Fairy tales and fantasies: an interview with fashion designer Thom Browne
In his shows fashion designer Thom Browne tells stories in unforgettable pictures. For MADAME he also puts his creative visions into words for once
When mannequins appear with animal masks or models on skates, one has very probably landed at one of Thom Browne's unconventional fashion shows. The 53-year-old American thinks in strong images that he mixes like collages. He doesn't like to read, and words don't inspire him, he says in an interview. He prefers to let his presentations speak.
For the Spring/Summer 2019 collection défilé during Paris Fashion Week, he built a maritime fantasy land through which his majestic creatures such as stranded mermaids and sailors walked. What was later broken down for the stores into accurately cut cardigans, blazers and blouses, was here dismembered, shredded, reassembled and decorated with sequined whales. Some models had their arms tied to their bodies; some wore masks reminiscent of a pineapple, water balls or ice cream cones and Hannibal Lecter at the same time. A crazy collection between humor and horror, glamorous and absurd. But even these are just words.
Madame: How are the stories for your fashion shows created?
Thom Browne: Sometimes my ideas come from a movie or a work of art. Then I try to create a story that is unique and tells something interesting about the season.
Madame: You have no art in your studio and you do not work with mood boards. Why?
Thom Browne: Privately I love portraits of artists from the late 19th and early 20th century. They influence me, but they don't appear on mood boards, that's limiting. Just having ideas in your head makes you more open.
Madame: During your fashion show, two children sat next to me, enjoying themselves as if they were in a fairy tale film. Do you also want this attitude from adult guests?
Thom Browne: I'd really like that. I want my fashion shows to be fun and not too intellectually loaded. I find it difficult to explain my collections in words. I am a visual person.
Madame: So it restricts your imagination when you try to analyze your collections?
Thom Browne: I don't mind if someone approaches my collections with intellectual thoughts, but imposing those thoughts is frustrating. My ideas are curious and almost childish. I appreciate someone politicizing my catwalk designs, for example, but it's not my thing. I see intellectuality more in proportions and cuts.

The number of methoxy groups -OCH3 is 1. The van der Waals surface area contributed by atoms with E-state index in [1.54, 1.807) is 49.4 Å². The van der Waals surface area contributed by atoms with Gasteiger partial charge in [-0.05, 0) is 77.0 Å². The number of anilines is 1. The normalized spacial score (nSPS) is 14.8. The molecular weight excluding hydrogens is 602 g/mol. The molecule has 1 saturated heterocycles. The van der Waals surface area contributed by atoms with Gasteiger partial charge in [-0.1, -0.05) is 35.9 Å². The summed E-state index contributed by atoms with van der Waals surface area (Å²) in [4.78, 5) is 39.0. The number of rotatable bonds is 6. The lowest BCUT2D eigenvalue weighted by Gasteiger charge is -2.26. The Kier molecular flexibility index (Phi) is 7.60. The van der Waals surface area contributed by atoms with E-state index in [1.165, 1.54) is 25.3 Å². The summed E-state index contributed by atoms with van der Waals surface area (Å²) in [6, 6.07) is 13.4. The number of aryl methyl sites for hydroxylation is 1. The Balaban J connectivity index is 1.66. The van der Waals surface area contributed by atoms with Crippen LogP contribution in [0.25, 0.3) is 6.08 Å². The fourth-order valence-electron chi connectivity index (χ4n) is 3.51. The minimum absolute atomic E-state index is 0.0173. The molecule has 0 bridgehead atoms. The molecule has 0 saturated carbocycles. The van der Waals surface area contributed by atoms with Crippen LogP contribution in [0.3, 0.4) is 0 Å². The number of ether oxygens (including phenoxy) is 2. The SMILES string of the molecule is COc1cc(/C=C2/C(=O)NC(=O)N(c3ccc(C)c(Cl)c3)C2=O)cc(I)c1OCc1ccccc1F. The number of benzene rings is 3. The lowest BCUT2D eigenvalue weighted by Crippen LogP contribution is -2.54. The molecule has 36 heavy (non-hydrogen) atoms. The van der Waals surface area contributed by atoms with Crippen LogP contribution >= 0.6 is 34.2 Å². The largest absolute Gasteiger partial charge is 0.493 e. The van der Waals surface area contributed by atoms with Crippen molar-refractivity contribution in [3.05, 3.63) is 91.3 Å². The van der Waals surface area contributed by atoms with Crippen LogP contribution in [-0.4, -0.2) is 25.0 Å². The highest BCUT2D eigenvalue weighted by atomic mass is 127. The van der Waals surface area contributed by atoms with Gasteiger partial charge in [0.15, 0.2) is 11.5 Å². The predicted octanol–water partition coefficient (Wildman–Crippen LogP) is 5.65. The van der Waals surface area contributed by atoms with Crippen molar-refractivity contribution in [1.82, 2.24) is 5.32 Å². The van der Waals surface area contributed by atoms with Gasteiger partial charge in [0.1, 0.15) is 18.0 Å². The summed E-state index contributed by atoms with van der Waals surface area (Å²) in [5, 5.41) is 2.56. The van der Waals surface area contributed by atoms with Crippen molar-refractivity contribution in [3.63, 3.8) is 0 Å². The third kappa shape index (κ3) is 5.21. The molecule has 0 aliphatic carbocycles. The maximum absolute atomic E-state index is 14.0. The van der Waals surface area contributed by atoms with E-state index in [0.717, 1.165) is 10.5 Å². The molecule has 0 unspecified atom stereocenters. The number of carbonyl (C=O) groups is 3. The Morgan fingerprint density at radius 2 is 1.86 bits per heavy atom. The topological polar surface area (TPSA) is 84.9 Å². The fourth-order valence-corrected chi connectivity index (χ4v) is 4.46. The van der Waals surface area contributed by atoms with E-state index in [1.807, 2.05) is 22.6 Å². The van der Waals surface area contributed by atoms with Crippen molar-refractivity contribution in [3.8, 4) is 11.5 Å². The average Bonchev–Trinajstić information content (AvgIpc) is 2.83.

Madame: Your collections are often described as "dark fairy tales". Do you agree?
Thom Browne: I like the idea that something that is not so pleasant can be very interesting.
Madame: Is that also true of the women who wear your clothes?
Thom Browne: I hope that they feel self-confident and unique in everything they wear. Nothing is more inspiring.
Madame: You started with classic men's tailoring and strongly influenced it. What is your vision for women's fashion?
Thom Browne: I also want to change the art of tailoring for women. And to renew people's view in such a way that a suit is nothing more that you put on just for work.
Madame: Do you think it's right to speak of a "masculine look" for a woman in a suit?
Thom Browne: That really bores me a lot. Good tailoring looks beautiful and feminine on women. On the other hand, the same applies to men: It can look very masculine when a man wears something feminine.
Madame: In addition to the commercial collections, you can also sell the extraordinary catwalk creations in limited quantities. Which customer do you have in mind?
Thom Browne: A woman who understands how special the pieces are. It's probably the same woman who is excited about the suits from the commercial collection - but of course the catwalk collections are a little more expensive.
Madame: It is often criticized that women's fashion changes too quickly. What do you think?
Thom Browne: That's actually the problem with women's couture. My fashion should develop and build on each other. It would be disappointing if a customer sees something that no longer has anything to do with what she has already come to know from me. I think the idea of dealing with trends is the main problem. "Trend" is such a terrible word. You should design what you want to see on people.
Madame: You often receive good reviews in the industry. How do they influence a new collection?
Thom Browne: When people like my work, it's nice. But if not, then not. The approach to my collections is very personal. That's why I don't pay attention to what other designers do.
Madame: The subject of uniforms has always been part of your fashion. What fascinates you about it?
Thom Browne: It's so charming and confident when someone has their own uniform. It gives me the feeling that a person is thinking about much more than just their outfit. That's interesting! And the conversations with this person are probably the same.
Madame: You once said, "There's a world of colors within gray." What do you mean by that?
Thom Browne: Put simply, there are so many shades of gray. But for me, grey is above all a timeless color that always looks good and never follows a trend.
Madame: But sometimes it does appear in trend reports.
Thom Browne: Then that's the only trend I really don't mind.
Interview by Lisa Riehl
Thom browne, 53
was born in Pennsylvania and studied economics before he finally found his way to fashion and New York via acting. In 2001 he founded his own label with five suits. Typical uniform: perfect jackets to cropped trousers. Since 2011, he has been designing a women's line that now accounts for 35 percent of sales.